Informational Resources & Job Aides. At the design studio, not every solution requires equipment or a device—the studios are a hub for ideas, solutions, and innovation regardless of whether or not they involve a piece of hardware. We hope that part of our efforts can focus on gathering a knowledge base that can be used by our medical community. We have plans for procedures and guides to help people learn about making cloth masks, proper procedures for personal and workplace hygiene, and a guide for how to wear masks properly.


Like other places, we experience challenges with human resources, funding for our work, and connecting with industry that can take our designs to mass production. We are working on certification processes for our designs.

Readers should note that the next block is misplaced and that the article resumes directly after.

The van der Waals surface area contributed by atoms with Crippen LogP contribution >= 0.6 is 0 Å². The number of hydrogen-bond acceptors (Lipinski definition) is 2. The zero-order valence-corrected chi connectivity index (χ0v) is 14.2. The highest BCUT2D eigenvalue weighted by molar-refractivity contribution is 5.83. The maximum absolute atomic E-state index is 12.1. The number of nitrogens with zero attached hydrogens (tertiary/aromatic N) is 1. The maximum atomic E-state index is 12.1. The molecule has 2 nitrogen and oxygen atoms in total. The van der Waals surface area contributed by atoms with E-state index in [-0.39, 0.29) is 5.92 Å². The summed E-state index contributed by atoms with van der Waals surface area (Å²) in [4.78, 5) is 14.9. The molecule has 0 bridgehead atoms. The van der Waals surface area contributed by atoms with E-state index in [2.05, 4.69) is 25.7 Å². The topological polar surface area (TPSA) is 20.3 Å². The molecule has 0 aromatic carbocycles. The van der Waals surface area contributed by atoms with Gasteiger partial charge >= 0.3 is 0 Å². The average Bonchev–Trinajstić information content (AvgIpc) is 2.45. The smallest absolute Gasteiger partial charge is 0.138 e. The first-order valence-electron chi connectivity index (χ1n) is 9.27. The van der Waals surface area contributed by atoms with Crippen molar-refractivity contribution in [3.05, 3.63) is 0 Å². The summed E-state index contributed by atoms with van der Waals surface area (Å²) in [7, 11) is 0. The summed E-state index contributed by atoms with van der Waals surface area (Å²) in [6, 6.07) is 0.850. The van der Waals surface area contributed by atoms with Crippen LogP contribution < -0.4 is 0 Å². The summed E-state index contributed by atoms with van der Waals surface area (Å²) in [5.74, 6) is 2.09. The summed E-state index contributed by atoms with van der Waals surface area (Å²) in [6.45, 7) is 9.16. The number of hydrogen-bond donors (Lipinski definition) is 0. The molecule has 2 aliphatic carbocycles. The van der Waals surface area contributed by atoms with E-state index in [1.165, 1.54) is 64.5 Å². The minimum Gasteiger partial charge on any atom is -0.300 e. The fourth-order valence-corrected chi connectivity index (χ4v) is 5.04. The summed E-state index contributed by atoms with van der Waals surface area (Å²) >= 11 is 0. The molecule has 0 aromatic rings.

Still, the level of student innovation and dedication seen at DIT’s design studio offers inspiration daily. We were established to help—specifically in the areas of helping small and sick newborns with our ties to Rice University’s Rice 360° Institute for Global Health and the Newborn Essential Solutions & Technologies (NEST360°) program. This background in meeting the healthcare challenges in Tanzania was easily pivoted to address COVID-19. As envisioned when establishing the design studio, we are using the same invention education fostered by the NEST program to develop both local engineering leaders and solutions to now help our communities during this unusual event.

We would like to express our gratitude to all our supporters, our students, our partner hospitals and clinicians, the Tanzania maker communities, our medical colleagues, industry, and all those helping DIT’s design studio become a premier hub of innovation that can give back to our communities.